Amateur film reviewer.
Before he would create the most potent representation of the horror and despair of the Atomic Bomb (only to eventually be trapped in the subgenre it would beget) director Ishirō Honda suggested a more dramatic and overtly humanistic body of work with his 1951 debut feature. What could easily be dismissed as an intriguing career footnote is an imminently major piece of work, a confident and seamless marriage of Sirkian melodrama and documentary-like visual storytelling.
While the narrative has its…
An old-school studio production where all the money really is there on the screen in such lavish, gorgeously-designed fashion: Victorian-era set design, terrific miniatures and beautiful location and underwater photography. Sequences like the Nautilus' glowing green eyes piercing through the ocean surface as it rams into an unsuspecting ship or the famous Giant Squid attack set-piece look and feel like they leapt out of classic illustrations of Jules Verne's novel, or better yet the imagination of its many impressionable young…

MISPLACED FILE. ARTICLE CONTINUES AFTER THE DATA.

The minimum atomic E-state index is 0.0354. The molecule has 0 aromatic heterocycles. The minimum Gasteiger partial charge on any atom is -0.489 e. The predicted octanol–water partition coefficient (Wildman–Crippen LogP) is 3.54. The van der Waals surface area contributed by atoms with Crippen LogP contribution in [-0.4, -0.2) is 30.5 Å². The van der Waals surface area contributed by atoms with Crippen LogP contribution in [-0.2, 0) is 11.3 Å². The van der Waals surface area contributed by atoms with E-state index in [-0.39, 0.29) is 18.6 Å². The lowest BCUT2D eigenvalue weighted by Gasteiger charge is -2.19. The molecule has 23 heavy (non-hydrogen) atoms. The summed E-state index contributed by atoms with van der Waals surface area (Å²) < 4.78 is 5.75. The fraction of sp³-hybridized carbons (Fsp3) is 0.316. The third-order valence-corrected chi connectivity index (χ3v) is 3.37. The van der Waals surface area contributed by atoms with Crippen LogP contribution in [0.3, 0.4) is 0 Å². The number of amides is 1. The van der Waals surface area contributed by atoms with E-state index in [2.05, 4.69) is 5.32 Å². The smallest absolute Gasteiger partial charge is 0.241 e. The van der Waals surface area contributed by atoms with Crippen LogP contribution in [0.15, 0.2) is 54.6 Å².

What a beautiful, breathtaking movie.
A beautiful, breathtaking, FLAWED movie to be sure; you know the usual knocks: The make-up isn't always convincing (people rag about Weaving as a woman, but what about Weaving as an evil Korean politician? *shudders*) and the occasional over-emphasis of its main theme reeks of pretension.
But what about it's strengths?
- Staggeringly fluid editing that binds together these separate storylines through cosmic connections or just simply through overlapping music, dialogue, or a sound effect.…
Following up a beautiful, forward-thinking, and thematically-rich franchise blockbuster - the likes of which I never thought I could still get these days - with one of the most uninspired, pandering exercises in hollow fan-service was... quite the dip.
J.J. Abrams' visual panache and coherent action sequences can only do so much to the bafflingly embarrassing Bantha Poo-doo of a script (One he has his hands equally dirty of writing with Chris Terrio). When it isn't a compendium of terrible…